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"Classicism is enduring because it is impersonal"What did Balanchine mean?


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#61 carbro

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Posted 11 June 2008 - 07:09 PM

I found the role analysis the most interesting parts of Shape. I would love a third book devoted entirely to an examination, down to the third lash of her left eye, of each of her roles. The process of discovery and interpretation bringing it all to the stage fascinates me.

#62 cubanmiamiboy

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Posted 11 June 2008 - 07:09 PM

Not to be unkind or to downplay the role that Kirkland's intelligence played in making her such a fine dancer, but her incessant analyzing in "Dancing on My Grave" makes me wonder if Balanchine made that remark with no little exasperation.

And that was a drop in the bucket compared to her analyzing roles in the follow-up, "Shape of Love". I was ready to tear my hair out reading that one.

Honestly, I'm up to that point already with "Dancing...", and I'm still halfway through...Still, i feel empathetic with her. Confession made.

#63 perky

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Posted 12 June 2008 - 05:17 AM

I found the role analysis the most interesting parts of Shape. I would love a third book devoted entirely to an examination, down to the third lash of her left eye, of each of her roles. The process of discovery and interpretation bringing it all to the stage fascinates me.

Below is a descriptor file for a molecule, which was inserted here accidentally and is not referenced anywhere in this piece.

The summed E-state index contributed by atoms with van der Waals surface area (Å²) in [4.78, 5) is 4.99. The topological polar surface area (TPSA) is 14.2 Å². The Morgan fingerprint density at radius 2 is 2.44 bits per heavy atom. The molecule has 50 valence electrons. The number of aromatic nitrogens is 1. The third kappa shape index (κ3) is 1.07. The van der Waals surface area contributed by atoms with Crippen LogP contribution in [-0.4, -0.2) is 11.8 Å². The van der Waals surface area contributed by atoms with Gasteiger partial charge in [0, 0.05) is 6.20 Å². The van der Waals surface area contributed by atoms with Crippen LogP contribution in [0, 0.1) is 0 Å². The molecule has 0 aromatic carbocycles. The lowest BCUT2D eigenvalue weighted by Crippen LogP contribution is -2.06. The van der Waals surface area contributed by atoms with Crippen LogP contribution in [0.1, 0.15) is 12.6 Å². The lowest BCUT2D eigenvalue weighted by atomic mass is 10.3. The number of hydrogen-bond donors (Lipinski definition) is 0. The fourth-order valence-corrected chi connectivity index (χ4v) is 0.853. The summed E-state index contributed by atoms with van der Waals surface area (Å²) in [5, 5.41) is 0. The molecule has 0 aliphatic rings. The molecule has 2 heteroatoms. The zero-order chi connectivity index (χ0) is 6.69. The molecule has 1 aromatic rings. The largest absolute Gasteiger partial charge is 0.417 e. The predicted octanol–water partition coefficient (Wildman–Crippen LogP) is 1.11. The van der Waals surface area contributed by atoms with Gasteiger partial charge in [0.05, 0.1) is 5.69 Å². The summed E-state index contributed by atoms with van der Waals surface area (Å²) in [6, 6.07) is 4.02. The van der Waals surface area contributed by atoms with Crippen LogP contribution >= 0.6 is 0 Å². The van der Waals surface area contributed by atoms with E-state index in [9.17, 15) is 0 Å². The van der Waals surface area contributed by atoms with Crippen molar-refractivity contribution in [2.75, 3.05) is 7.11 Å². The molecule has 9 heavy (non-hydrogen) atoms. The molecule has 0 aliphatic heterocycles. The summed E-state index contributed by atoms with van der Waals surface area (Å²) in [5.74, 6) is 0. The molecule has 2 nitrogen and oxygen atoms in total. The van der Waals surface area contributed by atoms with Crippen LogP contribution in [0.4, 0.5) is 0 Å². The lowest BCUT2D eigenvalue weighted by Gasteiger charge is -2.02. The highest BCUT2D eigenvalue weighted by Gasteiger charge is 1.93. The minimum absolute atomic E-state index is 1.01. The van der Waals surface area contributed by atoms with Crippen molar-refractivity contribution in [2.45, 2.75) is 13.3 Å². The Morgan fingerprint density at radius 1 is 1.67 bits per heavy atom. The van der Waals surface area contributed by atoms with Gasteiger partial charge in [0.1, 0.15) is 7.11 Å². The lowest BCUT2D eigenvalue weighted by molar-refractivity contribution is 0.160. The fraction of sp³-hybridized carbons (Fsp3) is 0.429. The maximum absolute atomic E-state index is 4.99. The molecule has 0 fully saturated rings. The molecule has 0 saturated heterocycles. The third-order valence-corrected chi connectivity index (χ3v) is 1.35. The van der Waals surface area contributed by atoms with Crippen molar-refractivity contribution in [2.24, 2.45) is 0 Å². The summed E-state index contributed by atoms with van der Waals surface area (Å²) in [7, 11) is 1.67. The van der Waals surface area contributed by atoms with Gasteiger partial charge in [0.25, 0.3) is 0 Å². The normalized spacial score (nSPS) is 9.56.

I'm glad you said this because I agree. The way she describes the process of finding Giselle, Aurora and Juliet is thrilling and fascinating. Man I would love to watch her coach one of these roles. :smilie_mondieu:



Getting back to the original topic "Classicism is enduring because it is impersonal." How many times have we heard that quote about Balanchine's choreography, "See the music, hear the dance."? The dancer becomes the music. Maybe he thought adding too much analysis isn't needed for his choreography because it's so musical?

#64 popularlibrary

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Posted 12 June 2008 - 06:43 AM

I was afraid this topic had played itself out, but happily, we seem to have found our second wind, so-----

Why was Gelsey discomforting even back in her NYCB days? Well, not wanting to invent or rely on thirty-five year old memories, I went back and checked my notebooks for the period, and found fewer specifics than I would have liked, but some of my growing reservations (widely shared by other fans I knew, as I remember) were expressed as either "she's dancing like a computer," or, worse "she keeps substituting a fiction for herself - ultimately there doesn't seem to be any person there behind the facade." In duets, she apparently exaggerated phrases, held on too long, got off the music and tried to ignore her partners. I commented on two performances with each of the two most powerful men in the company - now, I quickly add that this is how it looked to me in the audience; what the two men were really thinking I obviously had no idea - in Four Bagatelles, Bonnefous apparently just stepped back "looking discreetly ardent" and let her flail by herself, since she was determined to do it her way whatever he, the music, or the choreography indicated. Martins, on the other hand, after a taste of this behavior in Theme and Variations "hauled her mercilessly back on tempo" whether she liked it or not. Her talent was so obvious, these problems were especially disconcerting - and we knew she was refusing to listen to Balanchine into the bargain.